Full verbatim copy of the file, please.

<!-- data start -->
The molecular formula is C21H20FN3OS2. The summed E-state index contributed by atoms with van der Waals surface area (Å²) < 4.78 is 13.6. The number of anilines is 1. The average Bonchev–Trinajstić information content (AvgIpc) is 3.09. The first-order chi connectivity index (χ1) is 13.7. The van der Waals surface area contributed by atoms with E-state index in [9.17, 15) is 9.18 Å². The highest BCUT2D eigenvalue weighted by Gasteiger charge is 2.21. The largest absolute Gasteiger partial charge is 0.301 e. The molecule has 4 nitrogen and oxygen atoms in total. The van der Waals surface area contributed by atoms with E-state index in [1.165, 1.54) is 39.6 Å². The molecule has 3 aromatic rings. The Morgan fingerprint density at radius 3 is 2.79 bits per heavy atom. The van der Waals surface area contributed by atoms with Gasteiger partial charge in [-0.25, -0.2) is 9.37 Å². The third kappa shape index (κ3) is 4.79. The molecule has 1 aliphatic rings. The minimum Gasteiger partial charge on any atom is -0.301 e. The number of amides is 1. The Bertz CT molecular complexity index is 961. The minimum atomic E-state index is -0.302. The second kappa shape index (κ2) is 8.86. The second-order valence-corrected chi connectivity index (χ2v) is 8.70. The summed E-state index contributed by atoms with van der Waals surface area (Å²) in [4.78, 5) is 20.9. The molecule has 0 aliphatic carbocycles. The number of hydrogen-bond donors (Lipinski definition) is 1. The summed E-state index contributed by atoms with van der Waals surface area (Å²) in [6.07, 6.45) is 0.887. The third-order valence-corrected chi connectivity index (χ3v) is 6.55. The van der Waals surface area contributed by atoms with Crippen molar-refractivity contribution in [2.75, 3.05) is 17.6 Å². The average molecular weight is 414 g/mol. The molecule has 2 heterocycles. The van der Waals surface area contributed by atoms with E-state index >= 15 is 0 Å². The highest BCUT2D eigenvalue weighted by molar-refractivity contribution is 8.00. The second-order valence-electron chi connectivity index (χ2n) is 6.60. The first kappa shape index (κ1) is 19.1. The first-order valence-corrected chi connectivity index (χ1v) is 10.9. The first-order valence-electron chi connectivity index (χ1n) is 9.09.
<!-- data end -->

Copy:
The molecular formula is C21H20FN3OS2. The summed E-state index contributed by atoms with van der Waals surface area (Å²) < 4.78 is 13.6. The number of anilines is 1. The average Bonchev–Trinajstić information content (AvgIpc) is 3.09. The first-order chi connectivity index (χ1) is 13.7. The van der Waals surface area contributed by atoms with E-state index in [9.17, 15) is 9.18 Å². The highest BCUT2D eigenvalue weighted by Gasteiger charge is 2.21. The largest absolute Gasteiger partial charge is 0.301 e. The molecule has 4 nitrogen and oxygen atoms in total. The van der Waals surface area contributed by atoms with E-state index in [1.165, 1.54) is 39.6 Å². The molecule has 3 aromatic rings. The Morgan fingerprint density at radius 3 is 2.79 bits per heavy atom. The van der Waals surface area contributed by atoms with Gasteiger partial charge in [-0.25, -0.2) is 9.37 Å². The third kappa shape index (κ3) is 4.79. The molecule has 1 aliphatic rings. The minimum Gasteiger partial charge on any atom is -0.301 e. The number of amides is 1. The Bertz CT molecular complexity index is 961. The minimum atomic E-state index is -0.302. The second kappa shape index (κ2) is 8.86. The second-order valence-corrected chi connectivity index (χ2v) is 8.70. The summed E-state index contributed by atoms with van der Waals surface area (Å²) in [4.78, 5) is 20.9. The molecule has 0 aliphatic carbocycles. The number of hydrogen-bond donors (Lipinski definition) is 1. The summed E-state index contributed by atoms with van der Waals surface area (Å²) in [6.07, 6.45) is 0.887. The third-order valence-corrected chi connectivity index (χ3v) is 6.55. The van der Waals surface area contributed by atoms with Crippen molar-refractivity contribution in [2.75, 3.05) is 17.6 Å². The average molecular weight is 414 g/mol. The molecule has 2 heterocycles. The van der Waals surface area contributed by atoms with E-state index >= 15 is 0 Å². The highest BCUT2D eigenvalue weighted by molar-refractivity contribution is 8.00. The second-order valence-electron chi connectivity index (χ2n) is 6.60. The first kappa shape index (κ1) is 19.1. The first-order valence-corrected chi connectivity index (χ1v) is 10.9. The first-order valence-electron chi connectivity index (χ1n) is 9.09.